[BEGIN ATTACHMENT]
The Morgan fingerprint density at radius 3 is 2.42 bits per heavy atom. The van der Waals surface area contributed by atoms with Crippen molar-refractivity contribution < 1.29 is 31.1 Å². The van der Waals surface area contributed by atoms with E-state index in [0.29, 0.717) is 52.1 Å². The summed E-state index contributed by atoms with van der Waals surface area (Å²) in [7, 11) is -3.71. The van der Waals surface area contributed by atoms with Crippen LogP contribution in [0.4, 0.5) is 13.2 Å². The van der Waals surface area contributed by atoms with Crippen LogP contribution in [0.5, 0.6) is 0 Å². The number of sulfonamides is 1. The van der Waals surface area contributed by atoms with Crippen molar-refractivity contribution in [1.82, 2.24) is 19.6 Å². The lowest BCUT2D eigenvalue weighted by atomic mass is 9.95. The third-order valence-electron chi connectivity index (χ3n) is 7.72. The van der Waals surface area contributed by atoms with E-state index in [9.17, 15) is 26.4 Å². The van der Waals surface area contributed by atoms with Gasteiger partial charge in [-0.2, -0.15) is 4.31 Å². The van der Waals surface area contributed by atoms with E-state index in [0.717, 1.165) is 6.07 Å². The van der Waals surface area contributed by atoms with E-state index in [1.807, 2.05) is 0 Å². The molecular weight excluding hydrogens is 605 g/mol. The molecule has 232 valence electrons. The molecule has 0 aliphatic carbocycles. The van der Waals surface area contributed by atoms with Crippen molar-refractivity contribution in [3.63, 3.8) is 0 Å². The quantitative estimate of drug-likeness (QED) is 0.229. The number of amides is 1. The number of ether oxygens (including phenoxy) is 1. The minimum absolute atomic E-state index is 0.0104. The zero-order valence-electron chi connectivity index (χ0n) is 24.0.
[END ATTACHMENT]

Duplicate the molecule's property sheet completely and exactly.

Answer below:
The Morgan fingerprint density at radius 3 is 2.42 bits per heavy atom. The van der Waals surface area contributed by atoms with Crippen molar-refractivity contribution < 1.29 is 31.1 Å². The van der Waals surface area contributed by atoms with E-state index in [0.29, 0.717) is 52.1 Å². The summed E-state index contributed by atoms with van der Waals surface area (Å²) in [7, 11) is -3.71. The van der Waals surface area contributed by atoms with Crippen LogP contribution in [0.4, 0.5) is 13.2 Å². The van der Waals surface area contributed by atoms with Crippen LogP contribution in [0.5, 0.6) is 0 Å². The number of sulfonamides is 1. The van der Waals surface area contributed by atoms with Crippen molar-refractivity contribution in [1.82, 2.24) is 19.6 Å². The lowest BCUT2D eigenvalue weighted by atomic mass is 9.95. The third-order valence-electron chi connectivity index (χ3n) is 7.72. The van der Waals surface area contributed by atoms with E-state index in [9.17, 15) is 26.4 Å². The van der Waals surface area contributed by atoms with Gasteiger partial charge in [-0.2, -0.15) is 4.31 Å². The van der Waals surface area contributed by atoms with E-state index in [0.717, 1.165) is 6.07 Å². The van der Waals surface area contributed by atoms with E-state index in [1.807, 2.05) is 0 Å². The molecular weight excluding hydrogens is 605 g/mol. The molecule has 232 valence electrons. The molecule has 0 aliphatic carbocycles. The van der Waals surface area contributed by atoms with Crippen molar-refractivity contribution in [3.63, 3.8) is 0 Å². The quantitative estimate of drug-likeness (QED) is 0.229. The number of amides is 1. The number of ether oxygens (including phenoxy) is 1. The minimum absolute atomic E-state index is 0.0104. The zero-order valence-electron chi connectivity index (χ0n) is 24.0.